She argues, "Excluding fat people from juries because of weight is inequitable. It denies fat defendants the Constitution’s guarantee of an impartial jury...It prevents fat people from contributing to the important mechanism of justice because of stereotypes & prejudice” (p. 97).
Read 14 tweets
Today in #FatStudyGroup, we are reading Chs4-6 of Solovay, S. (2000). Tipping the scales of justice. Amherst, New York, USA: Prometheus Books.
In chapter four, Solovay focuses in on the stigma and discrimination fat children face in educational settings. She cites the 1994 report from National Education Association, and outlines in the chapter the ways that educational settings may be hostile to fat children.
This includes the physical accessibility of the school, the treatment from their teachers, the treatment from their peers, and their treatment from those associated with schooling outside of the school (like the bus drivers or others the child may interact with regularly).
Read 13 tweets
Today in #FatStudyGroup, we are reading the first three chapters of Solovay, S. (2000). Tipping the scales of justice. Amherst, New York, USA: Prometheus Books.
Solovay opens the book by telling the story of Marlene Corrigan, a woman who was tried for felony child abuse/endangerment after her super fat child died (of unknown causes; an autopsy was not conducted).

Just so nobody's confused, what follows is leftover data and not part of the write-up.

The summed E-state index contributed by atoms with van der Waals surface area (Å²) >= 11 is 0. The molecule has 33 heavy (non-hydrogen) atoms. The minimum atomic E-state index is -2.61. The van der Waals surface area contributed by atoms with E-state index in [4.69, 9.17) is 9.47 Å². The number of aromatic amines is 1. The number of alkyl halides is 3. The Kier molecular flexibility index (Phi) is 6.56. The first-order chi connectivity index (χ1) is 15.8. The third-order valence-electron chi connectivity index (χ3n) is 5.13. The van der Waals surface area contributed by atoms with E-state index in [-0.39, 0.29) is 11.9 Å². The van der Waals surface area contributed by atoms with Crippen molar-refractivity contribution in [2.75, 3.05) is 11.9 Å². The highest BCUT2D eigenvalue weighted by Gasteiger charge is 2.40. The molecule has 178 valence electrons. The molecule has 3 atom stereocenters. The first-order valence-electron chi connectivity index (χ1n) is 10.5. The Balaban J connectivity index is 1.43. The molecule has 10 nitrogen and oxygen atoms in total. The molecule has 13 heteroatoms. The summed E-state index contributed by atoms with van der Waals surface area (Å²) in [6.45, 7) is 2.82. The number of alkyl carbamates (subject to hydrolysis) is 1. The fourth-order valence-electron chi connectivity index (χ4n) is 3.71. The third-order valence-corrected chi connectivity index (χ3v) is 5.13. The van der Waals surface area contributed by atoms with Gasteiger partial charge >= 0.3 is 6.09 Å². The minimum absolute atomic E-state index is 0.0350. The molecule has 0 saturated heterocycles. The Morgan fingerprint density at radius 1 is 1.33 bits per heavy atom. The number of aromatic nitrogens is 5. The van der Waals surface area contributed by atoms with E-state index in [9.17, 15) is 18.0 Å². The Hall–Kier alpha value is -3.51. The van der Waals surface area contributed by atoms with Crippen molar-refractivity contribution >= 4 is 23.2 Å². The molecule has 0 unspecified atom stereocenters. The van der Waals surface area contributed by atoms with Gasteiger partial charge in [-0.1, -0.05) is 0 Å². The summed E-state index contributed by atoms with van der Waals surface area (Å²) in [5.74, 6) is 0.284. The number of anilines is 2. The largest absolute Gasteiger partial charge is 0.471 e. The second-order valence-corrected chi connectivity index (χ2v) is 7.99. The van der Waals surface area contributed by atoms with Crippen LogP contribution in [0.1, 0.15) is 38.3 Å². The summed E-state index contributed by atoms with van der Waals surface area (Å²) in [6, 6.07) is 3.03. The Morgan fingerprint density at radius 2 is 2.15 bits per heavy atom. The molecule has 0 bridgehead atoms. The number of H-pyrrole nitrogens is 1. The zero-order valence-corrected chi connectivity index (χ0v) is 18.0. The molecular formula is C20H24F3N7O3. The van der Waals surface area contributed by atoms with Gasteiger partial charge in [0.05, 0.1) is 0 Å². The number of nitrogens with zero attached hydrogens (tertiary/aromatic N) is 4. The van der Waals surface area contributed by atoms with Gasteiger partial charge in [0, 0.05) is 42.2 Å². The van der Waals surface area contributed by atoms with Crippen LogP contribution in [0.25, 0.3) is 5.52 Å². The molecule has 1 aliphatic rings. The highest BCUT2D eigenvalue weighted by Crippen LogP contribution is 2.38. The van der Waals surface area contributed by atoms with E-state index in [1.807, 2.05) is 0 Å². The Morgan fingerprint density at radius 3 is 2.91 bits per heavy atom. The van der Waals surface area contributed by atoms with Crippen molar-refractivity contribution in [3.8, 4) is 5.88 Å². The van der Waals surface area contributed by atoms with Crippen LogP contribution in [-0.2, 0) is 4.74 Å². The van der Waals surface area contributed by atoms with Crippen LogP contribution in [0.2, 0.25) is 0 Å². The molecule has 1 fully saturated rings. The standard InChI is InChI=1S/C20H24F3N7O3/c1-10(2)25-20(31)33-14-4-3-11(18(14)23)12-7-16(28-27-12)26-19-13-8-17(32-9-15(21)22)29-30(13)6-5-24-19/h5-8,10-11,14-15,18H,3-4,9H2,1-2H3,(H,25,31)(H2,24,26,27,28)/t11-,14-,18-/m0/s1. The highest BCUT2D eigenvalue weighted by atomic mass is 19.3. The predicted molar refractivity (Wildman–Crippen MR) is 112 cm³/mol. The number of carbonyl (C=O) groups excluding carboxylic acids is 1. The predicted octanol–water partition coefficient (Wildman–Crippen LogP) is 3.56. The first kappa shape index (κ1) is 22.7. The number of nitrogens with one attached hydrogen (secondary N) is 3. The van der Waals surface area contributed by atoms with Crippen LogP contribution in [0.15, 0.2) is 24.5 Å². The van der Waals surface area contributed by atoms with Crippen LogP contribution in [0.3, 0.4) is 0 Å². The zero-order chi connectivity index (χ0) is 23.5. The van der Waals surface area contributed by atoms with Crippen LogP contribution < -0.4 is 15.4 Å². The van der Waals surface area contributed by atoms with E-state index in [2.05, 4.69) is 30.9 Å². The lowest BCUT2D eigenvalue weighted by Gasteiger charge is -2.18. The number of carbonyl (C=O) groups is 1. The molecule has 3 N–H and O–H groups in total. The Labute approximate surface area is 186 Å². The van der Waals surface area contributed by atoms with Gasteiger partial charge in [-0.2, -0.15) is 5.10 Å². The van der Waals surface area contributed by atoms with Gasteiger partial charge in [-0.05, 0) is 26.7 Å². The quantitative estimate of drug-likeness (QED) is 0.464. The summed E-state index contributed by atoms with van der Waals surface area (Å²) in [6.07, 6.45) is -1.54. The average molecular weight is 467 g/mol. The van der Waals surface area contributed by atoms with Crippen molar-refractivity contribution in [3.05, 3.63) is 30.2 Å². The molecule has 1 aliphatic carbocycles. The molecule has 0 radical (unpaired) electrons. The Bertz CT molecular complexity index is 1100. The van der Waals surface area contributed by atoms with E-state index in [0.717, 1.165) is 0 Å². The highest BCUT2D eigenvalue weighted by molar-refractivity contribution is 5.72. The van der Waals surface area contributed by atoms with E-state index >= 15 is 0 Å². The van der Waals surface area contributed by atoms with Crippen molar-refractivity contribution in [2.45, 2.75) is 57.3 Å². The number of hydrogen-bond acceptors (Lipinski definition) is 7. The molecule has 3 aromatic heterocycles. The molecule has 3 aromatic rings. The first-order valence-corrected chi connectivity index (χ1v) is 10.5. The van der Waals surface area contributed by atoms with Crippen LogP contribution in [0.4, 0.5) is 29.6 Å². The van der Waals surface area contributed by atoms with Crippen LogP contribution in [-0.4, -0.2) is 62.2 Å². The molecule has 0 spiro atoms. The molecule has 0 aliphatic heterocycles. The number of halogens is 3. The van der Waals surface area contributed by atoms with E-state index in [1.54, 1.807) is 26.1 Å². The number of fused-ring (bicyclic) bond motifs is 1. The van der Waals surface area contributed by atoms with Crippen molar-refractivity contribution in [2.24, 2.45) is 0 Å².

Solovay suggests the criminal charges were unclear, and argues that “if the charges were based on the child’s weight, then the district attorney was unleashing a huge civil rights issue. The precedent would suggest that having a fat child was a crime” (p. 20).
Read 11 tweets
Okay, I did promise a #FatStudyGroup pop culture analysis thread about Triplets of Belleville and my complicated feelings about it, and maybe we should get into that?
If that's something you want to avoid, you'll probably want to mute me for an hour, just sayin'. This is your ten minute warning.
Okay, so, Triplets of Belleville is a 2003 animated movie directed by Sylvain Chomet, the guy who did that Stromae music video about twitter, you know, that guy. It notably does not rely on much dialogue, choosing instead of communicate with its audience visually and musically.
Read 25 tweets
OK so tonight's thread comes with a content warning. The essay in question discusses "hogging" and if you don't know what that is, uh...
It's awful? It's like super awful.
Anyway, if you think you aren't up for an essay about men violating and using fat women sexually, mute this thread.
Read 72 tweets